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Locksmith Scammers Likely Targeting Woman?oman

Locksmith Scammers Likely Targeting Woman?

A True Scenario:
“After an evening out with her friends, Carol gets home and realizes her house keys are missing. She searches on her phone for a locksmith and calls the first company listed that claims $15 service calls.  A man shows up in a t-shirt and a white car and after a few minutes playing with her lock, he says. "This lock cannot be picked open; it will have to be drilled." At this point, Carol just wants to get in her house and go to bed. He drills the lock open, replaces it, and hands Carol a bill for $350”, while in reality a licensed locksmith would have picked that lock in less than 5 minutes, and would have charge $65.00 to do it.

Locksmith scams such as the one illustrated above have been going on for over a decade and have been well documented by the Federal Trade Commission  and other consumer watchdogs.  Although widely reported by local media across the country, most consumers are still unaware of the unethical practices of these fraudulent companies, many listing fictitious local addresses and phone numbers to further dupe the unassuming public, and more often than not the victims reporting this abuses are women. ASAP Lock & Safe has always been aware of this trend and we hope that the the study that we present is enough to bring attention to this issue as it is affecting the safety of woman on a daily basis. .

Methods, Results, and Conclusions

     To Download The List of 43 News Reports Sampled, Click Here


    The method used to gather the reports was to perform searches on Google, Bing, Yahoo, and YouTube for keywords in relation to the Locksmith Scam. Before including a report in the list we made sure there was not a duplicate. The reports were gathered from: Local and National TV stations websites, YouTube Videos, local online newspaper reports, and private online postings of victims, for a total of 43 Locksmith Scam reports.

    The Results are as following:

    In 74% of the reports we surveyed the victim was a woman.
    Additionally, a good percentage, 12% of the reports, were re-enactments staged by news stations, although they are done by actors, they all show women as a victim and it can very well be that the ones originally denouncing the problem to the news outlets were women. If these were to be added the percentage of woman victims in the reports would rise to 86%.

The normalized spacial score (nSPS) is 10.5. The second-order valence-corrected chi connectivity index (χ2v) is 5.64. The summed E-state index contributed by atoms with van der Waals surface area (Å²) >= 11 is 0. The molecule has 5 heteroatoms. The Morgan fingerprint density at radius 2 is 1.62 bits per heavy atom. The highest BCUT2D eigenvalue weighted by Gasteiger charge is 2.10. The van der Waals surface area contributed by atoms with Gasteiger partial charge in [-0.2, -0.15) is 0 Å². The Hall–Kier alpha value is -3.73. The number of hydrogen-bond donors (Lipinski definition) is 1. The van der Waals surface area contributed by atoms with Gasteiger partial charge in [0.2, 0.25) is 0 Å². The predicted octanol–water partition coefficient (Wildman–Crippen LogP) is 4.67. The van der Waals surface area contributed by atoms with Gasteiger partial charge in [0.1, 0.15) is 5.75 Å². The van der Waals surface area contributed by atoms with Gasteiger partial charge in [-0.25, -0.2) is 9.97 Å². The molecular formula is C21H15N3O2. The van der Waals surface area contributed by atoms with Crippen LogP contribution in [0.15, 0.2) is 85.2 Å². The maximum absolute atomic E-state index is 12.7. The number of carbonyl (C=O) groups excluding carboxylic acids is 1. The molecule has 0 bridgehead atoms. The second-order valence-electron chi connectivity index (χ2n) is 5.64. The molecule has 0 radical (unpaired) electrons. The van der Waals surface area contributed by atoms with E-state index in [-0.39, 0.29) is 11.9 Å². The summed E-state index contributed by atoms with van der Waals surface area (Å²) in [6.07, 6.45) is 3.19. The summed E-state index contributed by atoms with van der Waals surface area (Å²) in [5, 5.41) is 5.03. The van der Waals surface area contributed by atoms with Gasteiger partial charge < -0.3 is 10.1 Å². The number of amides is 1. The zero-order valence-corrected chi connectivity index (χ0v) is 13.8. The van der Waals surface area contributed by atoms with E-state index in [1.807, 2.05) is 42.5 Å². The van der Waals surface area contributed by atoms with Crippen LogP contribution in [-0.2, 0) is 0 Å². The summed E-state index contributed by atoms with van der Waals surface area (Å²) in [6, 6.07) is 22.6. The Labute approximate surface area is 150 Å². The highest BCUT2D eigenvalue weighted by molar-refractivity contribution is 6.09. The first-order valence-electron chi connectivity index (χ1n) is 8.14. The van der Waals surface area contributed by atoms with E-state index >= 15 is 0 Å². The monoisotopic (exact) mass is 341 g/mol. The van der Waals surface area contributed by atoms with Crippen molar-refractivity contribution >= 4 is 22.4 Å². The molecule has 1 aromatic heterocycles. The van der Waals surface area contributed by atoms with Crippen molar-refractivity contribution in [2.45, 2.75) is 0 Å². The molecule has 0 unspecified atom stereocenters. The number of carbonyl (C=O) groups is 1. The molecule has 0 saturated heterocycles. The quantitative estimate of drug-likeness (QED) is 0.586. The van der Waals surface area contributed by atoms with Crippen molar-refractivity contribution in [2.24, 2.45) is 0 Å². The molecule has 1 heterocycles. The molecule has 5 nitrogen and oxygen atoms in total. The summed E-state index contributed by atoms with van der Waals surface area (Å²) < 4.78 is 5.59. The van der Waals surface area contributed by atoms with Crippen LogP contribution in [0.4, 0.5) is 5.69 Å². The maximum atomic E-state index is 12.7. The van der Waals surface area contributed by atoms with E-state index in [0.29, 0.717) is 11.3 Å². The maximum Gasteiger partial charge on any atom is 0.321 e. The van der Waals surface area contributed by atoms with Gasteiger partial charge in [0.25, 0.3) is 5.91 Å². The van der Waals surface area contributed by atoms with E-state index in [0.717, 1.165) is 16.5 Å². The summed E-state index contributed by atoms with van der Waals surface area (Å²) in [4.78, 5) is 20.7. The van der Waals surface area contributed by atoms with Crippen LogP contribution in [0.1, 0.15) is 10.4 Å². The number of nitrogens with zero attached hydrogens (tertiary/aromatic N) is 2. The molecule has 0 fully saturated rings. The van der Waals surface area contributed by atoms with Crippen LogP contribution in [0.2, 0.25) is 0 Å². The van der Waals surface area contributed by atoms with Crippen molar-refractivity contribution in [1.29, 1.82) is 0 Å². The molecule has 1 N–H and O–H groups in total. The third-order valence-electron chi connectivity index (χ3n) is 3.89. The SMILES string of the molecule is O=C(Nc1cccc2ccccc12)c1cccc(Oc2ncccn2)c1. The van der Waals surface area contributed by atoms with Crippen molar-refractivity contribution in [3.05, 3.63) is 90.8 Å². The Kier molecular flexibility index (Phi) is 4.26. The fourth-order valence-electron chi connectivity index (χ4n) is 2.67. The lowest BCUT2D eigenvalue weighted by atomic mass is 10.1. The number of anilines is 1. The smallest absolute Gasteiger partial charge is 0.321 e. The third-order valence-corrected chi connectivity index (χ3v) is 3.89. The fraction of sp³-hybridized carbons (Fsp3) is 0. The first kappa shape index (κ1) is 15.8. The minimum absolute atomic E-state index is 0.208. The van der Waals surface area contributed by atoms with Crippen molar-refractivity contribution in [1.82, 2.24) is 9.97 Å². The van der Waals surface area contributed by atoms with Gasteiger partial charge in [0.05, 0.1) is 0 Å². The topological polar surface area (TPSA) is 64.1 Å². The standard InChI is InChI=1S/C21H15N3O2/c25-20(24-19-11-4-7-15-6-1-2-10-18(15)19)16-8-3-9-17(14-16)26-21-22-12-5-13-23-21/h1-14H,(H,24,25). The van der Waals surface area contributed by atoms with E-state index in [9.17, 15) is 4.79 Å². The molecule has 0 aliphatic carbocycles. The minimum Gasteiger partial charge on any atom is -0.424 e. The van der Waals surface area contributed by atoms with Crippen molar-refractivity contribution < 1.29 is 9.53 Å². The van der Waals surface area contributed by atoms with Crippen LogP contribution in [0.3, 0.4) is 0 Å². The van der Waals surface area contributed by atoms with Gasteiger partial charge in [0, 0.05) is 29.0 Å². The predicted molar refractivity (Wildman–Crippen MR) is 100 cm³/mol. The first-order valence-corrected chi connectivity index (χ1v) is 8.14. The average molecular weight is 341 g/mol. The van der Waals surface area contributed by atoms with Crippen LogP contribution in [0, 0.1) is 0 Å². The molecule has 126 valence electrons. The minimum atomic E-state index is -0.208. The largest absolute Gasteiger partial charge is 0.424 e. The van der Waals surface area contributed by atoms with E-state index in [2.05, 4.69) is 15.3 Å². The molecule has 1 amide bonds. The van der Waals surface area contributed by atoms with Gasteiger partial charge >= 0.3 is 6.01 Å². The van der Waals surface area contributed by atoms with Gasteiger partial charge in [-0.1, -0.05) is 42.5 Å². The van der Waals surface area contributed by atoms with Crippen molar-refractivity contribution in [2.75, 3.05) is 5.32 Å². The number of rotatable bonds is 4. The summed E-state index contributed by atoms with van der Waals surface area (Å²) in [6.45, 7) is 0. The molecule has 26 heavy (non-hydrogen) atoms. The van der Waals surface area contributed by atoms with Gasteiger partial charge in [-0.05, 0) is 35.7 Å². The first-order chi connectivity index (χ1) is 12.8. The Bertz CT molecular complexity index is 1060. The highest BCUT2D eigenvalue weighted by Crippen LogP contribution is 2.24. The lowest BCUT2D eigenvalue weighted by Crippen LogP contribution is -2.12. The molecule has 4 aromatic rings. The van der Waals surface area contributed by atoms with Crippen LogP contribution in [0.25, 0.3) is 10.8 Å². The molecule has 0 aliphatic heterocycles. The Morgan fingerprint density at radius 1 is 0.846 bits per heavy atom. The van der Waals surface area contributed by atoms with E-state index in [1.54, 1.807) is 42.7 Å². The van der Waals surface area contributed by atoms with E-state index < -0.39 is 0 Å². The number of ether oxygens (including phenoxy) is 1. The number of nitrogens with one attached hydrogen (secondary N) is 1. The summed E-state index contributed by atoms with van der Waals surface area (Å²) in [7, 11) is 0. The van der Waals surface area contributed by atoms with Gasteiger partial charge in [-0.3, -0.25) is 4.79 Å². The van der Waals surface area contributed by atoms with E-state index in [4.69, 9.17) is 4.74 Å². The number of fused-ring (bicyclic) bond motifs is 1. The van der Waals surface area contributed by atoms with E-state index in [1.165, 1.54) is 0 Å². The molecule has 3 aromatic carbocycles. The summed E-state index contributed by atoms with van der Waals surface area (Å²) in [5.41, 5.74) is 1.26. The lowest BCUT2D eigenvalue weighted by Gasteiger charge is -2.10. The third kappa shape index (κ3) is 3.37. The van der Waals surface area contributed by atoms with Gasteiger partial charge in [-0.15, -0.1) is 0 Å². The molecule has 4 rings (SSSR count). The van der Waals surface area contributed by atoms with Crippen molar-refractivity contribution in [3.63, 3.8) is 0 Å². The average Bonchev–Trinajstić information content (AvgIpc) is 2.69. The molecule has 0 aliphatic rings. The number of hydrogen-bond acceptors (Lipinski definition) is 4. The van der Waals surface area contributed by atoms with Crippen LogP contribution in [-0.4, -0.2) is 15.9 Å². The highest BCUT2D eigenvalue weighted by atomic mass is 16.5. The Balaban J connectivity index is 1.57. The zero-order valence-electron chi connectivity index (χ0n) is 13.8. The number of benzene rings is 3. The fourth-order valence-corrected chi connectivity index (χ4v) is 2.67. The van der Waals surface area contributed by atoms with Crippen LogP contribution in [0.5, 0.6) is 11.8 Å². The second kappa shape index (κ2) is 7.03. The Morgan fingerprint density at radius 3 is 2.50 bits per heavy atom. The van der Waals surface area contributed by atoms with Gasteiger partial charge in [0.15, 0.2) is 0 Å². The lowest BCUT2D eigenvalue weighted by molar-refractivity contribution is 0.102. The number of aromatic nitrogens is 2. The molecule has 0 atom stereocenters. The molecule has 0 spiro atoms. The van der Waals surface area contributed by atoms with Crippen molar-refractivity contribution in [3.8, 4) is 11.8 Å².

An additional 4% of the reports were about Ghost Businesses and Business Identity Theft, while in the remaining 9% of the reports the victim was a man.


    This data suggests that women are more likely to be victims of the Locksmith Scam than men. To which extent this is done with explicit intent it is not the subject of this report.  We believe the size of the sample and the tendency is strong enough to bring this issue to the forefront. Out of 43 different reports spanning numerous cities and a period of 7 years, 32 had women as victims, representing a 74% of the total, and it’s possible the percentage could be higher. We believe this is an alarming number and it requires further study, education, and dissemination by local and national public safety authorities, woman’s safety organizations, and woman’s related websites.

Press - Downloads

General Press Release, Click to Download.

Pinterest Press Release, Click to Download.

Español - Comunicado de Prensa, Haga Click Aqui.

Llist of reports sampled for the study. Results and Conclusions, Click to Download.

5 Tips to Avoid The Locksmith Scam

1.- Save the phone number of a reputable locksmith in your phone.
2.- Share the phone number with family members.
3.- Make sure the Locksmith has a local shop.
4.- When you call corroborate they answer with the name of the company as advertisied, for example: "Good Morning, ASAP Locksmith™ How Can I Help You?, not a generic term like "Good Morning, Locksmith Services"
5.- Ask if they wear uniforms or identifiable service vehicles, and confirm it when they arrive.

Locksmith Scam Videos, Links, & Resources.

Komo News Locksmith Scam TV Report.

File a Locksmith Scam Complaint with the Federal Trade Commission (FTC)

New York Times: Picking the Lock of Google’s Search

When You Call A Locksmith, Will A Con Man Answer?

Just be honest, OK? Just tell the truth

Federal Trade Commission Guidelines to Hire a Reputable Locksmith

Associated Locksmith of America (ALOA) Locksmith Scam Compendium

Angie’s List Locksmith Scam Alert: 7 Tips to Avoid Locksmith Scams

Locksmith Complaints Are On The Rise

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